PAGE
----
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Re: Comments on Authoring Tool Accessibility Guidelines 19991026

From: Charles McCathieNevile <charles@w3.org>
Date: Wed, 24 Nov 1999 10:27:22 -0500 (EST)
To: Greg Lowney <greglo@microsoft.com>
cc: w3c-wai-au@w3.org
Message-ID: <Pine.LNX.4.20.9911241010160.1028-100000@tux.w3.org>
Hi Greg,

Thanks for your comments (and praise ;-). I have included my own responses,
marked with CMN.

On Tue, 23 Nov 1999, Greg Lowney wrote:

  Hello All, 
  Overall I want to say that I am extremely impressed with the current state
  of the guidelines document. I consider the background and explanations very
  clear, especially for their brevity, and the guidelines themselves very
  reasonable even though they represent a high standard for mainstream tools.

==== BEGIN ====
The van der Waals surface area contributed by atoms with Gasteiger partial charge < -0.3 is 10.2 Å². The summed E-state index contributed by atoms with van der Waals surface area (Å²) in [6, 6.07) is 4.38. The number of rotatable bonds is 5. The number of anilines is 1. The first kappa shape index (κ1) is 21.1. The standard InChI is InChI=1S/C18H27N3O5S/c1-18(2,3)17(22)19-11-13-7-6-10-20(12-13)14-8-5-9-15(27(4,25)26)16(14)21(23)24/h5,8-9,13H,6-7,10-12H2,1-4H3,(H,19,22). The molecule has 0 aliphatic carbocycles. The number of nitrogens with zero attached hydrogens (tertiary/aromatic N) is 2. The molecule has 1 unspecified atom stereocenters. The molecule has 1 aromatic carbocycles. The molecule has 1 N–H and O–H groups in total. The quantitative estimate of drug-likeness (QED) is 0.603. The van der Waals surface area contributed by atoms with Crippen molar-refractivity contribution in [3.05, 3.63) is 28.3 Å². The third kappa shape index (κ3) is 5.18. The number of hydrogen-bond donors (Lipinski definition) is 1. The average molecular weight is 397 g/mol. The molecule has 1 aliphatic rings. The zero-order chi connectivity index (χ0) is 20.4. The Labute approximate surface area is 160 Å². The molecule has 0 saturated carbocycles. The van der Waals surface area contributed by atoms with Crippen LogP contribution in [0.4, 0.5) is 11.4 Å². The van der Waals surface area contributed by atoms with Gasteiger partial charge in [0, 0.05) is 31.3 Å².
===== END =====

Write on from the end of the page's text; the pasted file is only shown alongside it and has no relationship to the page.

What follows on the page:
I did want to give you my thoughts of five issues. None of these comments
  are show stoppers, just suggestions. Please forgive me if you've already
  discussed these issues at length or if it's too late to address them
  (1) 1.3, "Ensure that the tool generates..." This and similar phrases are
  used similar in several places. I don't feel it is made clear whether the
  authoring tool is required to support these in its default configuration, or
  whether this can be a non-default option available on demand. For example,
  if the user *can* generate content that conforms to the WAI-WEBCONTENT
  Priority 1 guidelines, but it does not happen by default, does that mean the
  authoring tool conforms to guideline 1.3? If it was extremely difficult,
  involving manually editing the HTML, does that still count, or is there some
  objective or subjective limit on the inconvenience? This same issue applies